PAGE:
Ask any little girl what she thinks her life will be like when she grows up, and she’ll probably regale you with an epic monologue about being a rock star, horse doctor or robot designer. She may tell you how many guinea pigs and children she plans to have (all named after Taylor Swift and Harry Potter) and show you a sketch of the Princess Elsa–inspired dress she’ll wear at her wedding. But ask her again what she thinks her life will be like at age 50, or even 40, and you’ll get a blank stare. Come on, does anyone ever imagine what their life will be like in middle age?
When I think back to those days in my aqua-colored bedroom on Long Island, dreaming of where life would take me, it certainly never included dyeing the gray out of my hair every month, giving up European vacations so we can sock money away for college tuitions, or trying to teach my 82-year-old dad how to look up his old army buddies on Facebook. I honestly never pictured what midlife would be like until I got here. And like most of my friends, I’m still figuring it out.
But even though I could have never imagined the details of this stage of my life, I have to say, when I look at the broad outlines, I truly am where I always wanted to be. After a few early dreams of being either a “girl cowboy” in Wyoming or an actress on Broadway, I had a moment of clarity at the age of 14, as I was strolling through New York’s West Village with my family after seeing an off Broadway play (the details are forever etched in my mind—the play was "Album" by David Rimmer, at the Cherry Lane Theatre).
I was mulling over the fact that I didn’t think I could ever be as good as the actors in the play, but I could perhaps write something like it. As we passed a guy sitting on a stoop strumming his guitar, I remember very clearly saying to myself, “I’m going to be a writer when I grow up, and I’m going to live in Greenwich Village.” If a secular Jewish girl could ever have a “calling,” this was it.
From that moment on, I never had any other vision of what my life would be. The kind of writer I wanted to be changed over the years, from playwright to novelist to magazine journalist, but the goal to live in the heart of artsy, cultural New York and to earn my living playing with words never budged.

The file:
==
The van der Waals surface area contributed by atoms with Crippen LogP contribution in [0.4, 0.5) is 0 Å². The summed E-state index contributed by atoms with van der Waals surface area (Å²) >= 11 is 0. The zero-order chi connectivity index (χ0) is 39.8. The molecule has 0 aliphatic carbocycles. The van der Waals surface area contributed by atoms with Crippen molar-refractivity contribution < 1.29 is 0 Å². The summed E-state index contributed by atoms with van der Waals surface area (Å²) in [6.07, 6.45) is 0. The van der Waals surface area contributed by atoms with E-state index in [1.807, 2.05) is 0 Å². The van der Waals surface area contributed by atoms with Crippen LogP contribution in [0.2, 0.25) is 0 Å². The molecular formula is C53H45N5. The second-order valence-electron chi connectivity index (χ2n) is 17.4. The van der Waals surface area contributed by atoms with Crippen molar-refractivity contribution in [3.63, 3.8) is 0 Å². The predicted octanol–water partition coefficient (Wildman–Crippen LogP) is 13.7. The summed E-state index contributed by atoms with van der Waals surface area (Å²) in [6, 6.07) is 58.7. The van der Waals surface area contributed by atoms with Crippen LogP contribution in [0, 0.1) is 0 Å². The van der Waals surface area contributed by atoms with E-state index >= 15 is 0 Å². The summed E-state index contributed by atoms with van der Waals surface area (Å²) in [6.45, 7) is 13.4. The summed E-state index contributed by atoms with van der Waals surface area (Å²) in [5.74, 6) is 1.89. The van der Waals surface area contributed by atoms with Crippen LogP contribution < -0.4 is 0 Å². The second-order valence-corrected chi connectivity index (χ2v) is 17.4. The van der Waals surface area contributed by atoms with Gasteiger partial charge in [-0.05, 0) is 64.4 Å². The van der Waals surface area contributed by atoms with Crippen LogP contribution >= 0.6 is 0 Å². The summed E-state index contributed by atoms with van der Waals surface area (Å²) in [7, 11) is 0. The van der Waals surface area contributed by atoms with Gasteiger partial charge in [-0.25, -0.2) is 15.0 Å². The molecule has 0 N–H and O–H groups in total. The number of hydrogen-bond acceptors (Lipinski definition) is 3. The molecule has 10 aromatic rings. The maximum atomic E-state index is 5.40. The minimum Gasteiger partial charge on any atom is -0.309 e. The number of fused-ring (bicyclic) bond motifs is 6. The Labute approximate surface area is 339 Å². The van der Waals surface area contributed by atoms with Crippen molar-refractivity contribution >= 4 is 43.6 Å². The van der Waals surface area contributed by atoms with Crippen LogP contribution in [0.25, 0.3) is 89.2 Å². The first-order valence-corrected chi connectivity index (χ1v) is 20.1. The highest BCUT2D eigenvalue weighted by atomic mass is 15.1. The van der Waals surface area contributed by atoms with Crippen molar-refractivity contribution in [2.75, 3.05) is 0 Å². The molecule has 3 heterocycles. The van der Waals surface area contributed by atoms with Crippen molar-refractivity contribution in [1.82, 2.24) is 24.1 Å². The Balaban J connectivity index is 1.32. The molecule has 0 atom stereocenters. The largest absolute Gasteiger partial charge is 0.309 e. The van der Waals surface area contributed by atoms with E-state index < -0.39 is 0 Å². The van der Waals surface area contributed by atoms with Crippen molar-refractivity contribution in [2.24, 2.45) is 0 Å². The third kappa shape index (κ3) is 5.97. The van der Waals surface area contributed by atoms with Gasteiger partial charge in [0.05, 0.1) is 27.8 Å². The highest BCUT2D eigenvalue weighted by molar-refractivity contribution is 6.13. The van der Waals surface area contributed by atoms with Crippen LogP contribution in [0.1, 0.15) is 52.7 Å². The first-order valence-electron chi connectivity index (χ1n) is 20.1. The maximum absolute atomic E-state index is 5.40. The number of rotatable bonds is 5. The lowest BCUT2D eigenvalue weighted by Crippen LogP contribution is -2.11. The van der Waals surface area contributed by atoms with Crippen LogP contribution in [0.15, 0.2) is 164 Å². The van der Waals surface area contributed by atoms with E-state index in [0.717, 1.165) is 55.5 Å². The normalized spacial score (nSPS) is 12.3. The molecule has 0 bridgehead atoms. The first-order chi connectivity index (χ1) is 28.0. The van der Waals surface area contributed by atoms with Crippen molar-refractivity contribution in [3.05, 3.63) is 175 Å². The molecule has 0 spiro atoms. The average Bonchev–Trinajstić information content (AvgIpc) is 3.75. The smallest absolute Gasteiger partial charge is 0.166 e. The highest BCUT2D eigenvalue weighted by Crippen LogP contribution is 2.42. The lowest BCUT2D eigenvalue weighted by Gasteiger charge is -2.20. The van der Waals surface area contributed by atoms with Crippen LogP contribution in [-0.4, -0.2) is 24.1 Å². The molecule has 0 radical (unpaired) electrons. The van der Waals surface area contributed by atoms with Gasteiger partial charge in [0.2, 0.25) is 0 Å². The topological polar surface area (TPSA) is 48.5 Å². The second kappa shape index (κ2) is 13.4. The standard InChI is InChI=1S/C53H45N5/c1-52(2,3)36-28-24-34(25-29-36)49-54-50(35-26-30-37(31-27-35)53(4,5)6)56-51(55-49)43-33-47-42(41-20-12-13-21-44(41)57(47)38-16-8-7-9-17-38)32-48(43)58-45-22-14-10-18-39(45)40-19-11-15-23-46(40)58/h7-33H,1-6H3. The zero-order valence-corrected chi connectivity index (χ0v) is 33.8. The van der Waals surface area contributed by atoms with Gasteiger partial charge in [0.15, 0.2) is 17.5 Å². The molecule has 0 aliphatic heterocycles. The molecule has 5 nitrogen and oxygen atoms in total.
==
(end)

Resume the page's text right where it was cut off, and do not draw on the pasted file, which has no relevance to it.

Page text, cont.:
And since the day I graduated from college, I have spent every working day as an editor or writer. Of course, there were bumps and setbacks along the road, stretches of unemployment when my parents asked, “Are you sure you don’t want to give computer programming or law school a try?” But they never lasted too long, and I plugged away and made it work.
After a couple of detours living with roommates uptown, I finally made it to Greenwich Village when I was 26, and have never left. I’ve gotten married here, and I’m raising two daughters who can’t imagine living anywhere where there aren’t six trendy ramen shops within a three-block radius, and who use the fountain and lawns of Washington Square as their personal playground (don’t worry, the pot dealers have long since been replaced by artisanal gelato carts and a guy who plays Rachmaninoff on a grand piano he schlepps to the park every day).
So when a friend recently asked me, “Did your life turn out the way you planned?” the honest answer is, I didn’t really have a plan. I had a vision one day when I was 14, and I’ve managed to always keep that vision in focus, even if the details were fuzzy. Two blue-eyed kids? This brown-eyed brunette never saw that coming. A chance to write essays about my childhood on a website? Who even knew that would be an option back in the '80s? I can’t really imagine what the next 10 or 20 years will be either, but I like to think that finding out is what makes life interesting.